Thursday, April 19, 2012

Urbanite in the Garden

Once upon a time (2010) my sloping front yard was just that- a yard.  There were two sad plants among a sea of grass.   Matt and I decide we wanted to put in a retaining wall, minimizing the grass and maximizing our planting capacity, and adding a little curb appeal.

Not wanting to use environmentally-destructive and expensive stone, I began searching for urbanite inspiration on the internets.  "Urbanite" facetiously refers to reused slabs of concrete that usually come from sidewalks or driveways. These are a couple of walls I found and liked.

Photo from
Photo from
My stone mason friend, Wyatt, graciously worked within our budget to create a piece of art that will only improve with age.  Plants like kinnickinnick and coastal strawberries will cascade down the wall, while ferns and other natives will peak out from pockets in the wall, and plants of varying heights will grow above and below the wall.  You may need to don your 5-years-in-the-future glasses to appreciate the planning here.

Some day soon, the space at the base of the wall will be filled with gravel or river rock and native grasses.

Wyatt also created lovely steps and a walkway leading up to the front door, allowing guests to avoid squeezing by the car in the driveway.  Our mailman left a note, thanking us for his new walkway.  Like the wall, the path was created by expertly joining together slabs of concrete and filling the spaces with rocks found throughout our garden.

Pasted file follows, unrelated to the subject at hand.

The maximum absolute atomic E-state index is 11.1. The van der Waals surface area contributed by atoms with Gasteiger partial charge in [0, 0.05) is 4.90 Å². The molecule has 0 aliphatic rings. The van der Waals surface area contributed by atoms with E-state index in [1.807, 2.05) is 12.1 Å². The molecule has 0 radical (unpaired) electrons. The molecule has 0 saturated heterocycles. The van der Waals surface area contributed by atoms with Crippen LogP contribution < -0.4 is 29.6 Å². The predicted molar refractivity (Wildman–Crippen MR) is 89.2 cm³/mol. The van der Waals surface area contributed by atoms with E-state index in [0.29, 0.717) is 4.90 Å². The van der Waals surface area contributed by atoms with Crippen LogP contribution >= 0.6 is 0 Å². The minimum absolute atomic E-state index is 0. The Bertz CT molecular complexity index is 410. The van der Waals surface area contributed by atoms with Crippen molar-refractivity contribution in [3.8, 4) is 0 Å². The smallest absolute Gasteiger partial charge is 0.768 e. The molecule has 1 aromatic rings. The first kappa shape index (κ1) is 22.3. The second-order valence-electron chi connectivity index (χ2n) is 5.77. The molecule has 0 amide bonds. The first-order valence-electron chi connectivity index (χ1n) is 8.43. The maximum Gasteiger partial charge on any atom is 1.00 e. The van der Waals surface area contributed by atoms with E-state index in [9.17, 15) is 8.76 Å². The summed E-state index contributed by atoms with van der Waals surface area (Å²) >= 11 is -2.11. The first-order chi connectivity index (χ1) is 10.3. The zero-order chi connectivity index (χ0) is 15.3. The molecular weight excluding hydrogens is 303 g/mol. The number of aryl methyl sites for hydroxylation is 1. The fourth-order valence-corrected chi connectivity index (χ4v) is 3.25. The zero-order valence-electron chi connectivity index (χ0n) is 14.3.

You'll notice the beginnings of sheet mulching efforts in the front.
To many, this free material may not be as sophisticated as stone, but I love the juxtaposition of the various materials represented in this project, from the moss-covered blocks to the slabs allowing a cross-section view of the concrete ingredients, to the natural river rock.

Here you can see several opportunities for pocket plantings.
I will be seeding the spaces between the pavers with a "stepable" ground cover to achieve a look similar to this:

We have a few more urbanite projects happening in our garden.  And you, lucky readers, will learn all about them in upcoming posts. Have you seen urbanite used in interesting ways?